THE DEWEY decimal system of classifying books may have been a godsend to librarians but it can leave 10 and 11-year-olds totally confused. Differentiating between fiction and non-fiction is another task that defeats many children, even in the junior years of secondary school. In fact, one in four 12 to 14-year-olds reverses the meanings of the two categories, according to a New Zealand survey of 5,400 pupils.
The survey results are reported in a paper by researcher Gavin Brown that can be read at http:www.swin.edu.auaare99papbro99108.htm. The paper also describes the development of paper-and-pencil tests that check a child's ability not only to navigate around a library but to use reference sources such as an encyclopaedia.
Predictably, primary girls proved to be better than boys at tracking down information, but the gender difference was less marked for 13 and 14-year olds. Brown suggests that children struggle to break their searching tasks down ino sensible bits. As a result they find it hard to select categories that would help them.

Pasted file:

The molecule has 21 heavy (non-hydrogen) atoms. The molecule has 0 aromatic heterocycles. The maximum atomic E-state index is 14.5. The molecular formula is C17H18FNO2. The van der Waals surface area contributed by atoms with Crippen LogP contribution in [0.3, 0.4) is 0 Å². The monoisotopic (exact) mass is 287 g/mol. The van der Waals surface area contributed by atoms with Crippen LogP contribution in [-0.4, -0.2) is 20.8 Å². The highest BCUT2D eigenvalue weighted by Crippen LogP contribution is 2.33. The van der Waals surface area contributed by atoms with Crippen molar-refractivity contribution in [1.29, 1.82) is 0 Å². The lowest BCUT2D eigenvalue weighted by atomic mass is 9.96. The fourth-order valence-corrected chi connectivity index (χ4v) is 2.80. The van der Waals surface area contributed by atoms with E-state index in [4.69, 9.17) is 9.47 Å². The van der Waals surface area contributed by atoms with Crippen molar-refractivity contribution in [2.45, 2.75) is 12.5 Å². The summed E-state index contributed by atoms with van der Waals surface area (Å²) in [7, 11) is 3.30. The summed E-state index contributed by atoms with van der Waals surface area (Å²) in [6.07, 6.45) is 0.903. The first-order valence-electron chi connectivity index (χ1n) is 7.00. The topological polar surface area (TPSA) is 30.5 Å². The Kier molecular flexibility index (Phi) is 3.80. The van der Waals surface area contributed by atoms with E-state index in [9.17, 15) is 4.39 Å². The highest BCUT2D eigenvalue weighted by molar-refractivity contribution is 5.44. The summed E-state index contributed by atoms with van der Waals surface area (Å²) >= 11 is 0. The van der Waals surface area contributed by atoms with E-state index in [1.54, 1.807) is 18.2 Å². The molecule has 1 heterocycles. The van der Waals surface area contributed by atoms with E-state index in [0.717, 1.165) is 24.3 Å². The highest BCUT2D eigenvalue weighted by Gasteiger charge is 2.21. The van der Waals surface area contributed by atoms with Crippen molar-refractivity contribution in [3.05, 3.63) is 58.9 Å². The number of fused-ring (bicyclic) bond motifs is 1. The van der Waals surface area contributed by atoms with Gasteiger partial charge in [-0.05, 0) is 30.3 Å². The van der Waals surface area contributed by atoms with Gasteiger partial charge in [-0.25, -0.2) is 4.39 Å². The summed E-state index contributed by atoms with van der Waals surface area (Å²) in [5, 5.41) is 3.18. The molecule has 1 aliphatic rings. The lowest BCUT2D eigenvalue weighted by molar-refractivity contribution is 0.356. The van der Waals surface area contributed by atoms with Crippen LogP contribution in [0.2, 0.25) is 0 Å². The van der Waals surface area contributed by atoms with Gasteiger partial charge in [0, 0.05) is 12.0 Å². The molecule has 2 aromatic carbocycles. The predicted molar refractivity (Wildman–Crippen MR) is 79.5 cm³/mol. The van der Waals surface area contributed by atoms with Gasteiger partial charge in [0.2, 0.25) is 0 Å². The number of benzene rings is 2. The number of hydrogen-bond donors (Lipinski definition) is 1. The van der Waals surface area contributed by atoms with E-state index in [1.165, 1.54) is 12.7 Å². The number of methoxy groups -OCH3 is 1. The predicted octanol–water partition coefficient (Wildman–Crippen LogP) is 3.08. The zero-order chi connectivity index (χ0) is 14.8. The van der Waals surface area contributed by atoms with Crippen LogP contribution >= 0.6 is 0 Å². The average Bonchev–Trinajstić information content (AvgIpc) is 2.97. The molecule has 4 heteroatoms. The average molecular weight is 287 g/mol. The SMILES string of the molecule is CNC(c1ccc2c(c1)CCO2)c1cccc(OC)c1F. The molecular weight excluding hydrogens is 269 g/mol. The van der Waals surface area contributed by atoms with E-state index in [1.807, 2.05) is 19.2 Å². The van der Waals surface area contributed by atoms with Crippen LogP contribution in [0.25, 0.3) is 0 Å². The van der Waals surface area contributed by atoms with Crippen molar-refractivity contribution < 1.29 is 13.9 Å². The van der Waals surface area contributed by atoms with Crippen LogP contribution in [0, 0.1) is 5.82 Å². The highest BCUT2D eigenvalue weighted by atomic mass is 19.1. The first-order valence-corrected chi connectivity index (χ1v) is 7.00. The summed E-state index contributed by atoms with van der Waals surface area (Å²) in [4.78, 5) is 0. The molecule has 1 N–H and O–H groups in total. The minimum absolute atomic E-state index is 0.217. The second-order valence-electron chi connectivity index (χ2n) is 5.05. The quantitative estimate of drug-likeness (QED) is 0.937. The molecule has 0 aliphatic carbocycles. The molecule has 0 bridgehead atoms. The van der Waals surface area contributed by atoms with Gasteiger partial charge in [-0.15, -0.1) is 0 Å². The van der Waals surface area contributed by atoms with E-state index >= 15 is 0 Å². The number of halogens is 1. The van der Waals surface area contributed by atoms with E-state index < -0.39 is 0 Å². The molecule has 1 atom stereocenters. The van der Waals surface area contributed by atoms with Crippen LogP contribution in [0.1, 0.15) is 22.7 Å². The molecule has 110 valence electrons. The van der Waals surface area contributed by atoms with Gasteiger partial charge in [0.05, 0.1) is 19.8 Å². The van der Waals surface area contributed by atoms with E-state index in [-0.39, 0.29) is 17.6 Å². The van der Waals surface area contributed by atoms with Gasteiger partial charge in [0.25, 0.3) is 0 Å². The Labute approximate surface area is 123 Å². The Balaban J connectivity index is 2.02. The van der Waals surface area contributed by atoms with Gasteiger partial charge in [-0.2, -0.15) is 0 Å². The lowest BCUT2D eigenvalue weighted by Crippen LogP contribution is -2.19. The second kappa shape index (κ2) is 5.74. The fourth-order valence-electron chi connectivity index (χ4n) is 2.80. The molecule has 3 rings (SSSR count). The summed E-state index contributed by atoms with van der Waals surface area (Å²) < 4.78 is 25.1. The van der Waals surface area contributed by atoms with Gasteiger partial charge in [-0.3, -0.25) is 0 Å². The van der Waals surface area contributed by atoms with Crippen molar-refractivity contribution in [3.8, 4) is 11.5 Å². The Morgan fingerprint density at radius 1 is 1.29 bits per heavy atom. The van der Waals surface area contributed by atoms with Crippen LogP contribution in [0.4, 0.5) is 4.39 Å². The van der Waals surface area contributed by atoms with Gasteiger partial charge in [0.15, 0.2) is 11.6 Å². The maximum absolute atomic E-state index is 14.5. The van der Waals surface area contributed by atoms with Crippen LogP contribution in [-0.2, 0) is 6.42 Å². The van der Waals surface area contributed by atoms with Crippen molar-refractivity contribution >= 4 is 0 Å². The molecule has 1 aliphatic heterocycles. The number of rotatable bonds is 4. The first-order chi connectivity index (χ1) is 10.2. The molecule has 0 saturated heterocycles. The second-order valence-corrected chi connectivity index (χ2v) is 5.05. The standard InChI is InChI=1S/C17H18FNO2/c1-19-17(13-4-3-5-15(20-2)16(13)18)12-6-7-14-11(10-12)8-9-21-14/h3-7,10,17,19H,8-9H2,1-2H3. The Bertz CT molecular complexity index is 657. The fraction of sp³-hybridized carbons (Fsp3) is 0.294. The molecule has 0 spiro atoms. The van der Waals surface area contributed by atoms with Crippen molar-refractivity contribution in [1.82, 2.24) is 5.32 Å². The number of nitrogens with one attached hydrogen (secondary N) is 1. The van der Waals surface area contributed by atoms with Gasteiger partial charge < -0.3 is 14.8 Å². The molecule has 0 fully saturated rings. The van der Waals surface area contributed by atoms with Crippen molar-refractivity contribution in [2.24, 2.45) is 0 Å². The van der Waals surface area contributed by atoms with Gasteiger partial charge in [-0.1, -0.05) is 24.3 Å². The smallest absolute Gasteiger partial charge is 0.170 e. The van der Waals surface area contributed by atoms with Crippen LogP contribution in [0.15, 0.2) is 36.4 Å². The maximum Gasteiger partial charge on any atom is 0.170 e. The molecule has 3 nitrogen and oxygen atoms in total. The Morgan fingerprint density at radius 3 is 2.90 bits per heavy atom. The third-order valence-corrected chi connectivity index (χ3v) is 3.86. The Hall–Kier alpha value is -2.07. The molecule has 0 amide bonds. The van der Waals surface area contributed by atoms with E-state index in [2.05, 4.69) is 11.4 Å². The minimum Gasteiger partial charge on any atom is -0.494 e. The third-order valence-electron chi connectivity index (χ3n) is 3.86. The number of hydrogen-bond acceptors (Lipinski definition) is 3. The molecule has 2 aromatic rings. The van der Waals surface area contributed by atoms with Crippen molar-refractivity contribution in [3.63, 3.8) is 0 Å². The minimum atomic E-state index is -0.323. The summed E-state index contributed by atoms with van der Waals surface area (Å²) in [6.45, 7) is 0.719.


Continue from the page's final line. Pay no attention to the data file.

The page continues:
As most teachers know, children's rate of learning can be affected by the way that teaching groups are composed. Timetable rigidity restricts the options for change in many secondaries but a report funded by the Department for Education and Employment confirms that some schools have found creative solutions to this problem. A useful summary of the research by Judith Ireson can be read at http:www.dfee.gov.ukresearchreport166.htm. It would be unwise to make generalisations about the benefits of particular strategies as the schools studied did not place a high priority on objective evaluation of their innovations. Nevertheless, the case study descriptions are valuable. A large collection of DFEE research is at http:www.dfee.gov.ukresearchr_brief.htm.
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